Ms. Asha Hickok
On Wednesday, January 15, CVU students walked into a transformed library. Tables were skewed across the front of the room with piles of clothes organized by different styles and pieces.
Throughout the day, groups of students filtered through the Clothing Swap, chatting with friends and shopping for donated, second-hand clothing pieces.
CVU’s third annual clothing swap has come and gone. The first two swaps occured last year, one in the fall and the other in the spring. This year, the clothing swap was combined into one event hosted in the library in mid-January, and produced a varied crowd of “shoppers.”
“My favorite aspect is there’s a lot of different people shopping and the normalization of second hand [shopping],” states Robin Lauzon, one of the main organizers of the Clothing Swap. Lauzon explains the roots of the swap and how a small idea was able to grow into a successful and multi-purposed event.
“Dana Poulsen was thinking about there being a need for certain things among some of our students. We talked about making it less about ‘who needs what’ and more about sustainability and normalizing second-hand,” Lauzon expresses.
Many students in attendance echoed a similar ideal.
Hamlett has converted her closet to mostly second-hand and has put a lot of focus on seeking out second-hand clothing. She has gone to every clothing swap at CVU so far.
Students and faculty members alike express hope for the continuation of the CVU Clothing Swap in years to come.
The term “fast fashion” refers to inexpensive fashion and brands that produce mass amounts of clothing quickly in order to fit trends at the time of production. Fast fashion draws in audiences of all ages as it provides a cost efficient and trendy option for clothing, but at what cost?
According to Business Insider, “The…industry produces 10% of all humanity’s carbon emissions, is the second-largest consumer of the world’s water supply, and pollutes the oceans with microplastics.” Although it may be convenient in the moment, the long term effects of continuing to support fast fashion in the US and globally could have detrimental effects on the environment and, eventually, the economy.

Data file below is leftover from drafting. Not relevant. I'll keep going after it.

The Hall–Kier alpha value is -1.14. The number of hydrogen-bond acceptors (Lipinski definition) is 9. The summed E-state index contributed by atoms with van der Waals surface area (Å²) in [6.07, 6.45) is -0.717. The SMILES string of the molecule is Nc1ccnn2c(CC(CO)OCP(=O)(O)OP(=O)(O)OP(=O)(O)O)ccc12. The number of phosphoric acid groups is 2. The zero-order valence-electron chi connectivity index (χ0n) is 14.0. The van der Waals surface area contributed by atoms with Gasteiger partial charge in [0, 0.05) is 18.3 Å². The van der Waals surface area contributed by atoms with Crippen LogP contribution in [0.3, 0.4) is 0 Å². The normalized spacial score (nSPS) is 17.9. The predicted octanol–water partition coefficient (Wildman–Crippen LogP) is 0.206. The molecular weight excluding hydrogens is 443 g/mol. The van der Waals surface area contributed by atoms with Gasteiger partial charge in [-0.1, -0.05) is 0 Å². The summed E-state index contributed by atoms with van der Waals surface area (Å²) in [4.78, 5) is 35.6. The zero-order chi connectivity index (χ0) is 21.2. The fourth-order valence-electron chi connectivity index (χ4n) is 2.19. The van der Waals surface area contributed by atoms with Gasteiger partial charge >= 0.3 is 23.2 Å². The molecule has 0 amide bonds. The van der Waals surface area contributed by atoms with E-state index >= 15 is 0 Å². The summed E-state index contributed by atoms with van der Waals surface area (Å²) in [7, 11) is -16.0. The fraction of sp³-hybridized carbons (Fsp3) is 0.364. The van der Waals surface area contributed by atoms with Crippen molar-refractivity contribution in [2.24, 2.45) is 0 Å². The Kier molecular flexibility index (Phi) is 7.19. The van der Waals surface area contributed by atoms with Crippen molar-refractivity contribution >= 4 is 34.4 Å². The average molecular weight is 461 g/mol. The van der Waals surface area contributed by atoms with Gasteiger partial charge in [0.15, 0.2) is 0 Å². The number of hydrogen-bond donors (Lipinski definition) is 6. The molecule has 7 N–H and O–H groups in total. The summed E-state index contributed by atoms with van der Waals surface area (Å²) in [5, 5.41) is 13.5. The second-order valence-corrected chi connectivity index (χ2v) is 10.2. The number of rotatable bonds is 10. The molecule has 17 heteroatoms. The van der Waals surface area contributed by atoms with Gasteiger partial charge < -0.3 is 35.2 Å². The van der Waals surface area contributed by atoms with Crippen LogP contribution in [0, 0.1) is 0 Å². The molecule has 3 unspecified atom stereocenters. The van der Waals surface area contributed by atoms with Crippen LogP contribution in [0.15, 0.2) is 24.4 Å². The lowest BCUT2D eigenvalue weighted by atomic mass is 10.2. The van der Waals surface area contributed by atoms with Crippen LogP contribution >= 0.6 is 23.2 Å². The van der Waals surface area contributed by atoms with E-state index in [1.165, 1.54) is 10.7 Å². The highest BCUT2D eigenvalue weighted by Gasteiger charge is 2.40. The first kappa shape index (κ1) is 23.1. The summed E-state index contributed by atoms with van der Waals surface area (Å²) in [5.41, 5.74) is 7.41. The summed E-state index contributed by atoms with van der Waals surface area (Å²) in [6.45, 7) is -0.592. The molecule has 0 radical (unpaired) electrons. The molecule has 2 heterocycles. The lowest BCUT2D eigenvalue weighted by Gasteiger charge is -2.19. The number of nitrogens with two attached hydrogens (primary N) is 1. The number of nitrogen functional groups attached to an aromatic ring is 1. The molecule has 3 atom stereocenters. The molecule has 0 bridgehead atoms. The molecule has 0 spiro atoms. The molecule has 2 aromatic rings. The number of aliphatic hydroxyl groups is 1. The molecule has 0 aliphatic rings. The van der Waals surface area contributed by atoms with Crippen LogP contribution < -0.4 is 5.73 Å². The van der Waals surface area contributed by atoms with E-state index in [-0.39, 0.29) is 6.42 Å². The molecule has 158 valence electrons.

While these statistics do cause shock and panic in readers, it does not mean that a person must go home and throw out their entire wardrobe and begin shopping only at second-hand stores. There are ways to slowly incorporate these habits into one’s life in order to help make a small impact. It can be as simple as asking an older cousin, sibling, or even a grandparent if they have any hand-me-downs that one might be interested in. Another option is to pick one article of clothing and only look in second-hand shops when one needs that article. (For example, only buying second-hand jeans or winter coats).
“I think one of the cool aspects of [swapping] is that it’s second-hand clothes for free available to all the students at CVU,” says Miranda Hamlett, a CVU junior and clothing swap participant. “So I see tons of people coming through here and looking at stuff and just having a fun time trying things on and stuff.”
Hamlett shares her own views on “reusing” clothes. “A lot of my clothes are second hand or they’re from my grandma so I’m used to it and like it a lot.”
Finally, it is important to note that not all second-hand shopping needs to be expensive, vintage stores that only carry used designer clothing. Places like Goodwill, Battery Street Jeans, and Plato’s Closet have affordable and trendy options.
So, the next time your parents are yelling at you about the hole in the armpit of your favorite sweater or how your jeans are starting to look more like shorts, think about turning to an alternative option other than your favorite fast fashion store.